“When I first got here, there was more graffiti in the area and in the alleys, a lot of trash. Just in the past few years, I’ve seen a lot of change,” Galdamez said.
Over the past few years, Galdamez said the focus of his ministry has changed to a more spiritual center.
“When (people) make a spiritual change, I see a change and it helps the family,” he said.
The number one need Galdamez sees today on the Westside is reaching the youth. Both Iglesia del Pacto Evangélico and Turlock Covenant have been focusing their outreach programs on children, and junior high age youth in particular.
“The church needs to be a place where they can come and be safe, not just read the Bible,” Galdamez said.
Addressing the difficulties youth on the Westside face and offering them counsel and alternatives to gangs and drugs has been a primary goal, said both pastors.
“We’re trying to move towards hospitality, instead of hostility in difficult neighborhoods,” said Turlock Covenant Associate Pastor Tim Hawkinson.
In an effort to make a difference in the community, one Saturday morning every month the youth of the church take to the streets, picking up trash from the alleyways and painting fences for the elderly.
“Young boys who could be tagging the alleys are now cleaning up,” Hawkinson said.
The church is also looking to bring up bicultural leaders, such as Samuel Galdamez’ son and junior high ministry intern Willie Galdamez. Willie Galdamez, like many 20 year olds in the area, grew up in a primarily Spanish-speaking home on the Westside of Turlock, but is fluent in English and American culture.
He said that in the Hispanic community, it is important to build relationships first then recognize what problems exist, stop them and figure out a way to prevent them from reoccurring.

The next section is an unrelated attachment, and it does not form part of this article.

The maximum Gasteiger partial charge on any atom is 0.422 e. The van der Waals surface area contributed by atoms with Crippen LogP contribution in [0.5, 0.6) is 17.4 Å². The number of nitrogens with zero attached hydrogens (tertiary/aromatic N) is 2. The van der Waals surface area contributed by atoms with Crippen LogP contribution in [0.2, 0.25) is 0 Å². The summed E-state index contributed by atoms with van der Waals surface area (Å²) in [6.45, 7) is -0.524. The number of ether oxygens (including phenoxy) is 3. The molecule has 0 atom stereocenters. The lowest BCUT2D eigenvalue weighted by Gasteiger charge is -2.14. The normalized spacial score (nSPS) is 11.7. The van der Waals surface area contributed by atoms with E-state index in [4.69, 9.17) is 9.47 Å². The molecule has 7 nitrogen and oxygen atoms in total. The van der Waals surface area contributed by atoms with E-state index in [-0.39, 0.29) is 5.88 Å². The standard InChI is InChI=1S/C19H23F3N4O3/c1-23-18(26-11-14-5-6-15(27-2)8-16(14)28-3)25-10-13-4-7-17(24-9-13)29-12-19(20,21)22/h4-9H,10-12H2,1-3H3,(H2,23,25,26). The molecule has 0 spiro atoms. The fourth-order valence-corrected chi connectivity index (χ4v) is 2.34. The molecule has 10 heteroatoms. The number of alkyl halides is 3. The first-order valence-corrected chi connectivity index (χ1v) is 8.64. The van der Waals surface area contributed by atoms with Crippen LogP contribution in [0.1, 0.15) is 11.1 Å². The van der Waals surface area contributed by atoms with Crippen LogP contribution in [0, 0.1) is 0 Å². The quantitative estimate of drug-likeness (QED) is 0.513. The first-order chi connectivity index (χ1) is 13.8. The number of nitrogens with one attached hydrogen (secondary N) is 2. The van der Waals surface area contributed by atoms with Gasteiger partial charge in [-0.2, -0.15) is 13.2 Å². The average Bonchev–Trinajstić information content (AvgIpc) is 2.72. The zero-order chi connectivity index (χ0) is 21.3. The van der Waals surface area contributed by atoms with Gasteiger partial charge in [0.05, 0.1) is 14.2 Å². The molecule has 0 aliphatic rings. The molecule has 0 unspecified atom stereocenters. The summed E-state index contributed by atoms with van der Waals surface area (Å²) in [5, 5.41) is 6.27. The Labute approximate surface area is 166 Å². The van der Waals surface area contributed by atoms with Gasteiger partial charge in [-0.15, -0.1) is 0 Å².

“If we don’t address generational poverty and drug addiction, painting a door won’t make a difference,” Hawkinson said.
While the pastors of Turlock Covenant and Iglesia del Pacto Evangélico deal with the unpleasant aspects of the Westside community regularly, they also said that the criminal element is only a fraction of the families who live on the Westside. The majority of community members are law abiding, good citizens and neighbors who sometimes struggle due to economic conditions, Carlson said.
While Turlock Covenant has focused their current outreach on the Hispanic and Latino communities on the Westside, First Baptist has used their resources to house the town’s first faith-based homeless mission.
Three years ago, a committee was formed made up of local Christians who believed the church community should step in and help the homeless. Soon after, they approached First Baptist as a possible mission site based on the church’s proximity to the downtown area, said Reverend Bob Reichert.
“Our congregation recognized we could alter our programs and facility use to allow the mission to use our facility,” Reichert said. “(The congregation) determined this is what God would want.”
The Turlock Gospel Mission headquarters have been located at First Baptist ever since. The gospel mission’s ministry of spreading the Good Word of Jesus Christ through words and action is in line with First Baptist’s goals, said Reichert.
“The salvation of the Westside would best be accomplished by faith-based organizations because ultimately, humanity must be changed from within,” Reichert said.
Two churches founded by one of Turlock’s first wave of immigrants have asked themselves a question articulated best by Reverend Carlson of Turlock Covenant, “If we closed the doors and moved away, who would miss us?”
Both Turlock Covenant and First Baptist have found a way to honestly answer that question with, “the community on the Westside of Turlock would miss us.”
To contact Kristina Hacker, e-mail khacker@turlockjournal.com or call 634-9141 ext. 2004.